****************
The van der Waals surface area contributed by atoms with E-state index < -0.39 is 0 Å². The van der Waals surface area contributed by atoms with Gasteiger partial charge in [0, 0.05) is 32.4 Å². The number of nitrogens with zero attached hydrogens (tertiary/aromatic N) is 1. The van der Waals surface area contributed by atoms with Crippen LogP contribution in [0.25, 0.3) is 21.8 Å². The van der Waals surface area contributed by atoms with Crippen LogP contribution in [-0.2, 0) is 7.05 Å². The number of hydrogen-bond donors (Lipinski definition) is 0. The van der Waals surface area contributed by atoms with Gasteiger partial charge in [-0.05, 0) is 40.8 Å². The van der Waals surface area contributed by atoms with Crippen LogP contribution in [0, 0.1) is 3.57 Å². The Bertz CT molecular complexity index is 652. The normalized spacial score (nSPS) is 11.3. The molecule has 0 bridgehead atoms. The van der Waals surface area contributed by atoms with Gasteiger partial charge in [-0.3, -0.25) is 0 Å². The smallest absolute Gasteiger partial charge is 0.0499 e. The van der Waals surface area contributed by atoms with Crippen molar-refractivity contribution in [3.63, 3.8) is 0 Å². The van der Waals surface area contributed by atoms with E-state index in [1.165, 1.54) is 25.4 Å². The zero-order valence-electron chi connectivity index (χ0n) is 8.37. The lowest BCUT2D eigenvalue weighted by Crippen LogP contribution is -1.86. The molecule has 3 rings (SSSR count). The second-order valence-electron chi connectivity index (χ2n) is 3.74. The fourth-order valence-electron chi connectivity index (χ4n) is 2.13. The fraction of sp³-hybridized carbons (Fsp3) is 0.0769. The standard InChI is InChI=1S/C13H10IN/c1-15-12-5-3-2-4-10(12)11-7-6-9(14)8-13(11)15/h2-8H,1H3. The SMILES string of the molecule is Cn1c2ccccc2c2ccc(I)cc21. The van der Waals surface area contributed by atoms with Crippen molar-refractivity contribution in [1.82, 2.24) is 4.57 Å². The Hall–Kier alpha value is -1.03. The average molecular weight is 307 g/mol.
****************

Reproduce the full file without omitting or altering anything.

The van der Waals surface area contributed by atoms with E-state index < -0.39 is 0 Å². The van der Waals surface area contributed by atoms with Gasteiger partial charge in [0, 0.05) is 32.4 Å². The number of nitrogens with zero attached hydrogens (tertiary/aromatic N) is 1. The van der Waals surface area contributed by atoms with Crippen LogP contribution in [0.25, 0.3) is 21.8 Å². The van der Waals surface area contributed by atoms with Crippen LogP contribution in [-0.2, 0) is 7.05 Å². The number of hydrogen-bond donors (Lipinski definition) is 0. The van der Waals surface area contributed by atoms with Gasteiger partial charge in [-0.05, 0) is 40.8 Å². The van der Waals surface area contributed by atoms with Crippen LogP contribution in [0, 0.1) is 3.57 Å². The Bertz CT molecular complexity index is 652. The normalized spacial score (nSPS) is 11.3. The molecule has 0 bridgehead atoms. The van der Waals surface area contributed by atoms with Gasteiger partial charge in [-0.3, -0.25) is 0 Å². The smallest absolute Gasteiger partial charge is 0.0499 e. The van der Waals surface area contributed by atoms with Crippen molar-refractivity contribution in [3.63, 3.8) is 0 Å². The van der Waals surface area contributed by atoms with E-state index in [1.165, 1.54) is 25.4 Å². The zero-order valence-electron chi connectivity index (χ0n) is 8.37. The lowest BCUT2D eigenvalue weighted by Crippen LogP contribution is -1.86. The molecule has 3 rings (SSSR count). The second-order valence-electron chi connectivity index (χ2n) is 3.74. The fourth-order valence-electron chi connectivity index (χ4n) is 2.13. The fraction of sp³-hybridized carbons (Fsp3) is 0.0769. The standard InChI is InChI=1S/C13H10IN/c1-15-12-5-3-2-4-10(12)11-7-6-9(14)8-13(11)15/h2-8H,1H3. The SMILES string of the molecule is Cn1c2ccccc2c2ccc(I)cc21. The van der Waals surface area contributed by atoms with Crippen molar-refractivity contribution in [1.82, 2.24) is 4.57 Å². The Hall–Kier alpha value is -1.03. The average molecular weight is 307 g/mol.